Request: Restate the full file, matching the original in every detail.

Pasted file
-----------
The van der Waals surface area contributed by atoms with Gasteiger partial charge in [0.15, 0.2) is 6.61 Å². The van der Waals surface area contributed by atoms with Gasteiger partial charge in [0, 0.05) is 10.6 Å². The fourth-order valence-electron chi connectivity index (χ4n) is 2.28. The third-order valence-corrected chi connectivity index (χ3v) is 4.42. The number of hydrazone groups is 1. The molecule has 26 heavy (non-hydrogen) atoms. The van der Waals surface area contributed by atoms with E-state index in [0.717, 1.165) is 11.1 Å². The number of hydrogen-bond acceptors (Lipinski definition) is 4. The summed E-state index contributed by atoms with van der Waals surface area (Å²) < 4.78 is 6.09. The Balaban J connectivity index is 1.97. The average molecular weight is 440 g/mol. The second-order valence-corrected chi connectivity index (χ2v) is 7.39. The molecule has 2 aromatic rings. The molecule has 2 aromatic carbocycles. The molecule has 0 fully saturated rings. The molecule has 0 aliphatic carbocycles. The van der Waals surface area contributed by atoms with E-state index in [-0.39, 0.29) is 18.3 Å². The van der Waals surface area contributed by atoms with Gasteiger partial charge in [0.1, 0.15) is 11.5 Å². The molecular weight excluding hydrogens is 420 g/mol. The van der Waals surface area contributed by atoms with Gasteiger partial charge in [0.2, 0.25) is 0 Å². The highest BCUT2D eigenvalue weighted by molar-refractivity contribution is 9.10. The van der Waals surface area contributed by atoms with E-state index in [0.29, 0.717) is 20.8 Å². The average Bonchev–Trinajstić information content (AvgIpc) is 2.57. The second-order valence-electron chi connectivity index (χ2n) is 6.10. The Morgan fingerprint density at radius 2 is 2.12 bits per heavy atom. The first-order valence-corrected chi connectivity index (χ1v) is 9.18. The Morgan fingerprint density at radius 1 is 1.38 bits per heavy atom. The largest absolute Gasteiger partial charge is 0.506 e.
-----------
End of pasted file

The van der Waals surface area contributed by atoms with Gasteiger partial charge in [0.15, 0.2) is 6.61 Å². The van der Waals surface area contributed by atoms with Gasteiger partial charge in [0, 0.05) is 10.6 Å². The fourth-order valence-electron chi connectivity index (χ4n) is 2.28. The third-order valence-corrected chi connectivity index (χ3v) is 4.42. The number of hydrazone groups is 1. The molecule has 26 heavy (non-hydrogen) atoms. The van der Waals surface area contributed by atoms with E-state index in [0.717, 1.165) is 11.1 Å². The number of hydrogen-bond acceptors (Lipinski definition) is 4. The summed E-state index contributed by atoms with van der Waals surface area (Å²) < 4.78 is 6.09. The Balaban J connectivity index is 1.97. The average molecular weight is 440 g/mol. The second-order valence-corrected chi connectivity index (χ2v) is 7.39. The molecule has 2 aromatic rings. The molecule has 2 aromatic carbocycles. The molecule has 0 fully saturated rings. The molecule has 0 aliphatic carbocycles. The van der Waals surface area contributed by atoms with E-state index in [-0.39, 0.29) is 18.3 Å². The van der Waals surface area contributed by atoms with Gasteiger partial charge in [0.1, 0.15) is 11.5 Å². The molecular weight excluding hydrogens is 420 g/mol. The van der Waals surface area contributed by atoms with Gasteiger partial charge in [0.2, 0.25) is 0 Å². The highest BCUT2D eigenvalue weighted by molar-refractivity contribution is 9.10. The van der Waals surface area contributed by atoms with E-state index in [0.29, 0.717) is 20.8 Å². The average Bonchev–Trinajstić information content (AvgIpc) is 2.57. The second-order valence-electron chi connectivity index (χ2n) is 6.10. The Morgan fingerprint density at radius 2 is 2.12 bits per heavy atom. The first-order valence-corrected chi connectivity index (χ1v) is 9.18. The Morgan fingerprint density at radius 1 is 1.38 bits per heavy atom. The largest absolute Gasteiger partial charge is 0.506 e.